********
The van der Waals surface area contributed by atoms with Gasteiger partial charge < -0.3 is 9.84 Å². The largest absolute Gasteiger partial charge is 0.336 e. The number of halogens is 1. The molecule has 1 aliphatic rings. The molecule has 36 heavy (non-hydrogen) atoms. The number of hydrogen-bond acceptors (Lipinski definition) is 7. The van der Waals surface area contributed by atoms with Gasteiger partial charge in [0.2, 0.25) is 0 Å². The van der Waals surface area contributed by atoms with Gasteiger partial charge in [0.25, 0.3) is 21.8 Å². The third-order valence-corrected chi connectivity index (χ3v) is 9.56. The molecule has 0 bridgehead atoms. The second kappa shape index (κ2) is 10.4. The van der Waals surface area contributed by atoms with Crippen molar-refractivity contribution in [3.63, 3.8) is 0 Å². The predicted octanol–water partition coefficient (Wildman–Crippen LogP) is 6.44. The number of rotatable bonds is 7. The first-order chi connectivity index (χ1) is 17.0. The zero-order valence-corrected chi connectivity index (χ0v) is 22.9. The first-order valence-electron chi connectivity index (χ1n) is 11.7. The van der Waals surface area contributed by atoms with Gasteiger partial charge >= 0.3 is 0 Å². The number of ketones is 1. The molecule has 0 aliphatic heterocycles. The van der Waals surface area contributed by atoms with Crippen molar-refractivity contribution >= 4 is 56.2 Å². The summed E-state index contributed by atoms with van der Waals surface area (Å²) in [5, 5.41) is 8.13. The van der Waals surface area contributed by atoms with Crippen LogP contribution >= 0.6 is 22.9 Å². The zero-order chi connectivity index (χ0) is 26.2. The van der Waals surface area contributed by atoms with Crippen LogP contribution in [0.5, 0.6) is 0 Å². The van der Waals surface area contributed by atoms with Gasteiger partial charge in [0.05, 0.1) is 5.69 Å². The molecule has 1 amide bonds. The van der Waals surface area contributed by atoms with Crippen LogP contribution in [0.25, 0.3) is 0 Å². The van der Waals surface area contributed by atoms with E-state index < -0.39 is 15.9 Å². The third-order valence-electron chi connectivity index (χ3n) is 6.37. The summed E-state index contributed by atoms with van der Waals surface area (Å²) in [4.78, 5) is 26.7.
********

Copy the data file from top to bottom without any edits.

The van der Waals surface area contributed by atoms with Gasteiger partial charge < -0.3 is 9.84 Å². The largest absolute Gasteiger partial charge is 0.336 e. The number of halogens is 1. The molecule has 1 aliphatic rings. The molecule has 36 heavy (non-hydrogen) atoms. The number of hydrogen-bond acceptors (Lipinski definition) is 7. The van der Waals surface area contributed by atoms with Gasteiger partial charge in [0.2, 0.25) is 0 Å². The van der Waals surface area contributed by atoms with Gasteiger partial charge in [0.25, 0.3) is 21.8 Å². The third-order valence-corrected chi connectivity index (χ3v) is 9.56. The molecule has 0 bridgehead atoms. The second kappa shape index (κ2) is 10.4. The van der Waals surface area contributed by atoms with Crippen molar-refractivity contribution in [3.63, 3.8) is 0 Å². The predicted octanol–water partition coefficient (Wildman–Crippen LogP) is 6.44. The number of rotatable bonds is 7. The first-order chi connectivity index (χ1) is 17.0. The zero-order valence-corrected chi connectivity index (χ0v) is 22.9. The first-order valence-electron chi connectivity index (χ1n) is 11.7. The van der Waals surface area contributed by atoms with Gasteiger partial charge >= 0.3 is 0 Å². The number of ketones is 1. The molecule has 0 aliphatic heterocycles. The van der Waals surface area contributed by atoms with Crippen molar-refractivity contribution >= 4 is 56.2 Å². The summed E-state index contributed by atoms with van der Waals surface area (Å²) in [5, 5.41) is 8.13. The van der Waals surface area contributed by atoms with Crippen LogP contribution >= 0.6 is 22.9 Å². The zero-order chi connectivity index (χ0) is 26.2. The van der Waals surface area contributed by atoms with Crippen LogP contribution in [0.5, 0.6) is 0 Å². The van der Waals surface area contributed by atoms with Gasteiger partial charge in [0.05, 0.1) is 5.69 Å². The molecule has 1 amide bonds. The van der Waals surface area contributed by atoms with Crippen LogP contribution in [0.25, 0.3) is 0 Å². The van der Waals surface area contributed by atoms with E-state index < -0.39 is 15.9 Å². The third-order valence-electron chi connectivity index (χ3n) is 6.37. The summed E-state index contributed by atoms with van der Waals surface area (Å²) in [4.78, 5) is 26.7.